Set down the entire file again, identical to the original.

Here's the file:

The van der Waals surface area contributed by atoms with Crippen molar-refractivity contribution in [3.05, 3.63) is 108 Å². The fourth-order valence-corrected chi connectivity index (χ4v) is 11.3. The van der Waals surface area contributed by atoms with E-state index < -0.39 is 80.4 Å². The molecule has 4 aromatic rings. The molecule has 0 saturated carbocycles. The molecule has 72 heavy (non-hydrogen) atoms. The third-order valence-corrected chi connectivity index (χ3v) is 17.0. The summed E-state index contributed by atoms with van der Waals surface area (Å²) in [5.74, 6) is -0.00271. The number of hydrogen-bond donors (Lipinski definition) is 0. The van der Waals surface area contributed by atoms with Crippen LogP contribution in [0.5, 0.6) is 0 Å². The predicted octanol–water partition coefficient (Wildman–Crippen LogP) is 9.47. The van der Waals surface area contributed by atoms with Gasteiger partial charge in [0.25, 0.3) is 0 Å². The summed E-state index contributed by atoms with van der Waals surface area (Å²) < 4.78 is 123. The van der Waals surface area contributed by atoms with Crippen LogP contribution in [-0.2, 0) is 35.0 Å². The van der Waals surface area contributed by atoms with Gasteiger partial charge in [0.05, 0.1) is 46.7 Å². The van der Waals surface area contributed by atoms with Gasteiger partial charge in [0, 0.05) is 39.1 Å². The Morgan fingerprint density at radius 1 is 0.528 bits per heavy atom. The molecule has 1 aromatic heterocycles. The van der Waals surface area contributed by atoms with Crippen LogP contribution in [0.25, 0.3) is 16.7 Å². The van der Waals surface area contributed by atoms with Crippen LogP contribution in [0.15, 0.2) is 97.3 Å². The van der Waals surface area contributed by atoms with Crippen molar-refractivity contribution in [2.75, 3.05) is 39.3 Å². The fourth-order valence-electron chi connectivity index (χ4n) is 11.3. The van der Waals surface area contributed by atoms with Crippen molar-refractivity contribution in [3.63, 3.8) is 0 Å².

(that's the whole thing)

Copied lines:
The van der Waals surface area contributed by atoms with Crippen molar-refractivity contribution in [3.05, 3.63) is 108 Å². The fourth-order valence-corrected chi connectivity index (χ4v) is 11.3. The van der Waals surface area contributed by atoms with E-state index < -0.39 is 80.4 Å². The molecule has 4 aromatic rings. The molecule has 0 saturated carbocycles. The molecule has 72 heavy (non-hydrogen) atoms. The third-order valence-corrected chi connectivity index (χ3v) is 17.0. The summed E-state index contributed by atoms with van der Waals surface area (Å²) in [5.74, 6) is -0.00271. The number of hydrogen-bond donors (Lipinski definition) is 0. The van der Waals surface area contributed by atoms with Crippen LogP contribution in [0.5, 0.6) is 0 Å². The predicted octanol–water partition coefficient (Wildman–Crippen LogP) is 9.47. The van der Waals surface area contributed by atoms with Gasteiger partial charge in [0.25, 0.3) is 0 Å². The summed E-state index contributed by atoms with van der Waals surface area (Å²) < 4.78 is 123. The van der Waals surface area contributed by atoms with Crippen LogP contribution in [-0.2, 0) is 35.0 Å². The van der Waals surface area contributed by atoms with Gasteiger partial charge in [0.05, 0.1) is 46.7 Å². The van der Waals surface area contributed by atoms with Gasteiger partial charge in [0, 0.05) is 39.1 Å². The Morgan fingerprint density at radius 1 is 0.528 bits per heavy atom. The molecule has 1 aromatic heterocycles. The van der Waals surface area contributed by atoms with Crippen LogP contribution in [0.25, 0.3) is 16.7 Å². The van der Waals surface area contributed by atoms with Crippen LogP contribution in [0.15, 0.2) is 97.3 Å². The van der Waals surface area contributed by atoms with Crippen molar-refractivity contribution in [2.75, 3.05) is 39.3 Å². The fourth-order valence-electron chi connectivity index (χ4n) is 11.3. The van der Waals surface area contributed by atoms with Crippen molar-refractivity contribution in [3.63, 3.8) is 0 Å².